William Alfred Fowler Biography

William Alfred Fowler was an American nuclear physicist and astrophysicist who won the Nobel Prize in Physics in 1983, Check out this biography to know about his childhood, life, achievements, works & timeline.

Quick Facts

Birthday: August 9, 1911

Nationality: American

Famous: Physicists Astrophysicists

Died At Age: 83

Sun Sign: Leo

Also Known As: William A. Fowler

Born in: Pittsburgh

Famous as: Nuclear Physicist and Astrophysicist

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Died on: March 14, 1995

place of death: Pasadena

U.S. State: Pennsylvania

City: Pittsburgh, Pennsylvania

More Facts

education: 1936 - California Institute of Technology, Ohio State University

awards: 1983 - Nobel Prize in Physics
1979 - Bruce Medal
1974 - National Medal of Science

1915 - Gold Medal of the Royal Astronomical Society
1954 - Guggenheim Fellowship for Natural Sciences
US & Canada
1978 - Eddington Medal
1970 - Tom W. Bonner Prize in Nuclear Physics
1975 - National Medal of Science for Physical Science

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William Alfred Fowler was an American nuclear physicist and astrophysicist. He and Subrahmanyan Chandrashekhar were the joint winners of the Nobel Prize for Physics 1983. Fowler won the Nobel Prize for his theoretical and experimental studies of the nuclear reactions of importance in the formation of the chemical elements in the universe. He was born in Pittsburgh, Pennsylvania but grew up in Lima, Ohio after his father moved to the latter city after being transferred. Right from his time at high school, he displayed an aptitude for the sciences and engineering. He took admission at the Ohio State University with the intention to study ceramic engineering but his growing interest in physics made him change his mind and he graduated in engineering physics. Subsequently, he studied at the elite California Institute of Technology, from where he was awarded his Ph.D. and was associated with the institute for the major part of his academic career. He served as an assistant professor and then as a full professor at the California Institute of Technology and also served the army in a non military role during the Second World War.

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Childhood & Early Life
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Career
  • After attaining his doctorate from the California Institute of Technology, William Alfred Fowler was appointed as an assistant professor at the institute in 1939 and during that period he was engaged in in studying the nuclear reactions of the protons of carbon and nitrogen isotopes. The experiments commence following the discovery of CN cycle by Hans Bethe.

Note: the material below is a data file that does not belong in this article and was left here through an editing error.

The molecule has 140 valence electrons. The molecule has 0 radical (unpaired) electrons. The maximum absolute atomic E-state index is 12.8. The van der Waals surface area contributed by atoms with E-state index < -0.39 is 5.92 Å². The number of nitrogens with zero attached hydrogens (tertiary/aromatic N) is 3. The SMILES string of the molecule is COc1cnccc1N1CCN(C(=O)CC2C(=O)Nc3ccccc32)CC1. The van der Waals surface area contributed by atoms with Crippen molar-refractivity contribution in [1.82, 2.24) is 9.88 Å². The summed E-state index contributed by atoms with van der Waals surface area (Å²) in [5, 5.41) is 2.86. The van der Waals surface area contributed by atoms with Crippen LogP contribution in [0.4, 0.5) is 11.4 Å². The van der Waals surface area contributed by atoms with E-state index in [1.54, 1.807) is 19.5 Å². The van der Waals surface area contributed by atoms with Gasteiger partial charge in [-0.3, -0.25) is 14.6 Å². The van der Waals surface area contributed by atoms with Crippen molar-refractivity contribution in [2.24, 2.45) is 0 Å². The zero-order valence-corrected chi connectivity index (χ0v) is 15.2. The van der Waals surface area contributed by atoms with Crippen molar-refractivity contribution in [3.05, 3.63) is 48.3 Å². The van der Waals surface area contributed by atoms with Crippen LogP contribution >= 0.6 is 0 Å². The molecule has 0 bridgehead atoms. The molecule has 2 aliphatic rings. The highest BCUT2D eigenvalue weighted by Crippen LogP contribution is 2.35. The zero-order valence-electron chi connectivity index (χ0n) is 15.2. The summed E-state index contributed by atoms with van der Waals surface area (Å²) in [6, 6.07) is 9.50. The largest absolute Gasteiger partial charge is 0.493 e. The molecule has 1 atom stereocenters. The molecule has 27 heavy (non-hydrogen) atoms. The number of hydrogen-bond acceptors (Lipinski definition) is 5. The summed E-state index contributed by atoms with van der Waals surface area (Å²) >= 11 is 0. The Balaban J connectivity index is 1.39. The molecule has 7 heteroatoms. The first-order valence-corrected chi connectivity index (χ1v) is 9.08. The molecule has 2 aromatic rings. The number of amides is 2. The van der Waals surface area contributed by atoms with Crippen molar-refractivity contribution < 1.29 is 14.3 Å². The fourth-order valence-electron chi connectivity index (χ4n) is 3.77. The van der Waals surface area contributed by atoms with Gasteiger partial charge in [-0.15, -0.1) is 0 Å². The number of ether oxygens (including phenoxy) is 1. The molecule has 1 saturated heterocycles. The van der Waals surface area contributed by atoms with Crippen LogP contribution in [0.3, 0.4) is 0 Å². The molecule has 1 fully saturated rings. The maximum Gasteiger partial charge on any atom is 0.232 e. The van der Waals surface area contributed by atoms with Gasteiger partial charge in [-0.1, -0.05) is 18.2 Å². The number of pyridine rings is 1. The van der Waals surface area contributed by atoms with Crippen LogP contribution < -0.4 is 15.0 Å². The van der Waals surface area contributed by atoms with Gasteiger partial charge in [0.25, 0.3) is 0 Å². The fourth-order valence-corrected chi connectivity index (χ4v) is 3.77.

• When the Second World War was in full swing, the Kellogg Laboratory at the California Institute of Technology was given away for defence research. In fact, in 1944, Fowler was sent to the South Pacific to assist the American forces and he stayed there in a non military capacity for three months. Two years later, he was appointed as a full professor by the California Institute of Technology.
  • He spent the better part of the 1950s in research related to experimental physics and one of his most celebrated work was the paper ‘Synthesis of the Elements in Stars’ which he co-authored with Fred Hoyle, Margaret Burbidge and Geoffrey Burbidge. The paper was published in the year 1957 and suggested that the process of synthesis of elements in stars starts from lighter elements.
  • Subsequently, he became the director of the Kellogg Laboratory at the California Institute of Technology. Other than his work on element generation, he was also involved in research related to the field of radio astronomy, with Fred Hoyle at the Institute of Theoretical Physics, established in 1966, at the University of Cambridge. He continued to work at Kellogg Laboratory simultaneously.
  • The most important work in his life as a scientist was achieved when he conducted a long drawn out study on nuclear reactions and elemental generation at the Kellogg Laboratory at the California Institute of Technology. His theories on elemental generation won him the Nobel Prize in 1983, which he shared with Subrahmanyan Chandrashekhar who had conducted an independent study on the same subject.
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Major Works
  • His most significant work was his theoretical and experimental studies of the nuclear reactions of importance in the formation of the chemical elements in the universe"..
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Awards & Achievements
  • He was awarded the Barnard Medal for Meritorious Service to Science in 1965.
  • In 1973, he was awarded the Vetlesen Prize.
  • He was awarded the National Medal of Science in 1974.
  • In 1983, he shared the Nobel Prize in Physics with Subramanyan Chandrasekhar. Fowler was awarded "for his theoretical and experimental studies of the nuclear reactions of importance in the formation of the chemical elements in the universe".
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Personal Life & Legacy
  • He got married to Adriane Foy Olmsted on 24 August 1940. The couple had two daughters, named, Mary and Martha.
  • William Alfred Fowler died on 14 March 1995 due to kidney failure in Pasadena, California, at the age of 83.
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How To Cite

Article Title
- William Alfred Fowler Biography
Author
- Editors, TheFamousPeople.com
Website
- TheFamousPeople.com
URL
https://www.thefamouspeople.com/profiles/william-alfred-fowler-7148.php
Last Updated
- November 02, 2017
William Alfred Fowler

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